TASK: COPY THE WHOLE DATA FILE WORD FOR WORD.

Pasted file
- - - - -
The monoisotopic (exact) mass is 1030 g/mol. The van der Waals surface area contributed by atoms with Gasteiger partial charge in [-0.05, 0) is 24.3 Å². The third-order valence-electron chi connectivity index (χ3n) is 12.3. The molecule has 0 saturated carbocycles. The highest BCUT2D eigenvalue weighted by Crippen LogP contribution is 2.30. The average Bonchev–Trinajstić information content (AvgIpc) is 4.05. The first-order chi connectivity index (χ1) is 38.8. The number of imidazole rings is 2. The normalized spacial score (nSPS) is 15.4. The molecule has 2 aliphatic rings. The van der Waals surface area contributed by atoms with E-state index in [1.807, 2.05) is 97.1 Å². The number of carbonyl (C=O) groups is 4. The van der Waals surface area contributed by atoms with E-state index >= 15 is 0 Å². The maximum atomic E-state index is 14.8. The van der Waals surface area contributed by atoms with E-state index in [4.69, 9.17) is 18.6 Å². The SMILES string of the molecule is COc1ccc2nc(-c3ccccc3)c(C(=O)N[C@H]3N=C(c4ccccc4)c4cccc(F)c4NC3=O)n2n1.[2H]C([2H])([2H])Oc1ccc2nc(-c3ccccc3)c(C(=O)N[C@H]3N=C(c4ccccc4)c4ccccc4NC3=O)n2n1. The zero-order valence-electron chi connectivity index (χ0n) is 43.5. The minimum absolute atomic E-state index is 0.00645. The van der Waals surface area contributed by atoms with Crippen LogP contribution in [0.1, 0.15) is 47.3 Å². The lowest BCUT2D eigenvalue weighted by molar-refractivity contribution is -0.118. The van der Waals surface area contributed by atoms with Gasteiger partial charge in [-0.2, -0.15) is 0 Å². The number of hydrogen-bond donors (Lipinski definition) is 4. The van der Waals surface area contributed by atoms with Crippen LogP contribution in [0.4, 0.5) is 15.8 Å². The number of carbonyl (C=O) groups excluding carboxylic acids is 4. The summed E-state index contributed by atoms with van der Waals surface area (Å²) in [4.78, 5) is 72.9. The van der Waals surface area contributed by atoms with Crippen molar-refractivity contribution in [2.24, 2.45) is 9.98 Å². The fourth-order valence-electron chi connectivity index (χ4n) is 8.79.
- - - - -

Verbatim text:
The monoisotopic (exact) mass is 1030 g/mol. The van der Waals surface area contributed by atoms with Gasteiger partial charge in [-0.05, 0) is 24.3 Å². The third-order valence-electron chi connectivity index (χ3n) is 12.3. The molecule has 0 saturated carbocycles. The highest BCUT2D eigenvalue weighted by Crippen LogP contribution is 2.30. The average Bonchev–Trinajstić information content (AvgIpc) is 4.05. The first-order chi connectivity index (χ1) is 38.8. The number of imidazole rings is 2. The normalized spacial score (nSPS) is 15.4. The molecule has 2 aliphatic rings. The van der Waals surface area contributed by atoms with E-state index in [1.807, 2.05) is 97.1 Å². The number of carbonyl (C=O) groups is 4. The van der Waals surface area contributed by atoms with E-state index >= 15 is 0 Å². The maximum atomic E-state index is 14.8. The van der Waals surface area contributed by atoms with E-state index in [4.69, 9.17) is 18.6 Å². The SMILES string of the molecule is COc1ccc2nc(-c3ccccc3)c(C(=O)N[C@H]3N=C(c4ccccc4)c4cccc(F)c4NC3=O)n2n1.[2H]C([2H])([2H])Oc1ccc2nc(-c3ccccc3)c(C(=O)N[C@H]3N=C(c4ccccc4)c4ccccc4NC3=O)n2n1. The zero-order valence-electron chi connectivity index (χ0n) is 43.5. The minimum absolute atomic E-state index is 0.00645. The van der Waals surface area contributed by atoms with Crippen LogP contribution in [0.1, 0.15) is 47.3 Å². The lowest BCUT2D eigenvalue weighted by molar-refractivity contribution is -0.118. The van der Waals surface area contributed by atoms with Gasteiger partial charge in [-0.2, -0.15) is 0 Å². The number of hydrogen-bond donors (Lipinski definition) is 4. The van der Waals surface area contributed by atoms with Crippen LogP contribution in [0.4, 0.5) is 15.8 Å². The number of carbonyl (C=O) groups excluding carboxylic acids is 4. The summed E-state index contributed by atoms with van der Waals surface area (Å²) in [4.78, 5) is 72.9. The van der Waals surface area contributed by atoms with Crippen molar-refractivity contribution in [2.24, 2.45) is 9.98 Å². The fourth-order valence-electron chi connectivity index (χ4n) is 8.79.